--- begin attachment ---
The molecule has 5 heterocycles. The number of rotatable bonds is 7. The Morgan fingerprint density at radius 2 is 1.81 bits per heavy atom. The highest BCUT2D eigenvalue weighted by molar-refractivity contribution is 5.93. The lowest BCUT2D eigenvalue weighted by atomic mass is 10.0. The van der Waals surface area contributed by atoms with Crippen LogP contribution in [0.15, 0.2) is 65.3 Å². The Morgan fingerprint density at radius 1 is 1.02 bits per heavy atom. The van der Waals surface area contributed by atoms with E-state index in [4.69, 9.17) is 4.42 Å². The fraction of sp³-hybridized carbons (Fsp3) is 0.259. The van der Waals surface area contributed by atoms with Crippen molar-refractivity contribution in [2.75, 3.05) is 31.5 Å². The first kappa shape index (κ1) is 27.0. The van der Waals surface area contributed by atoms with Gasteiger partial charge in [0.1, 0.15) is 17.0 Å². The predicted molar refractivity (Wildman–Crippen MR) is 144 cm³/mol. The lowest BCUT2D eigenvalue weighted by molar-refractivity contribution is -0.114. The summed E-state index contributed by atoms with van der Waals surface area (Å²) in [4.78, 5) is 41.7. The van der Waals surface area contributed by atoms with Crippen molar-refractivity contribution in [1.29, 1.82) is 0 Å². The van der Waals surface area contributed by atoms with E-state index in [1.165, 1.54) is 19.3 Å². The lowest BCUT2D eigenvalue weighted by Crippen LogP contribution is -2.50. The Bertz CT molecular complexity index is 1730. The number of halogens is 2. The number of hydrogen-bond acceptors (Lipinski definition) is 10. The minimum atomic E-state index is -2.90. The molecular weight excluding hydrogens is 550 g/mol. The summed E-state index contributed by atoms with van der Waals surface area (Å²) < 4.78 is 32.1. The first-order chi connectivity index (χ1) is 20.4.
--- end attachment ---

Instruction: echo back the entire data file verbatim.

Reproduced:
The molecule has 5 heterocycles. The number of rotatable bonds is 7. The Morgan fingerprint density at radius 2 is 1.81 bits per heavy atom. The highest BCUT2D eigenvalue weighted by molar-refractivity contribution is 5.93. The lowest BCUT2D eigenvalue weighted by atomic mass is 10.0. The van der Waals surface area contributed by atoms with Crippen LogP contribution in [0.15, 0.2) is 65.3 Å². The Morgan fingerprint density at radius 1 is 1.02 bits per heavy atom. The van der Waals surface area contributed by atoms with E-state index in [4.69, 9.17) is 4.42 Å². The fraction of sp³-hybridized carbons (Fsp3) is 0.259. The van der Waals surface area contributed by atoms with Crippen molar-refractivity contribution in [2.75, 3.05) is 31.5 Å². The first kappa shape index (κ1) is 27.0. The van der Waals surface area contributed by atoms with Gasteiger partial charge in [0.1, 0.15) is 17.0 Å². The predicted molar refractivity (Wildman–Crippen MR) is 144 cm³/mol. The lowest BCUT2D eigenvalue weighted by molar-refractivity contribution is -0.114. The summed E-state index contributed by atoms with van der Waals surface area (Å²) in [4.78, 5) is 41.7. The van der Waals surface area contributed by atoms with Crippen molar-refractivity contribution in [1.29, 1.82) is 0 Å². The van der Waals surface area contributed by atoms with E-state index in [1.165, 1.54) is 19.3 Å². The lowest BCUT2D eigenvalue weighted by Crippen LogP contribution is -2.50. The Bertz CT molecular complexity index is 1730. The number of halogens is 2. The number of hydrogen-bond acceptors (Lipinski definition) is 10. The minimum atomic E-state index is -2.90. The molecular weight excluding hydrogens is 550 g/mol. The summed E-state index contributed by atoms with van der Waals surface area (Å²) < 4.78 is 32.1. The first-order chi connectivity index (χ1) is 20.4.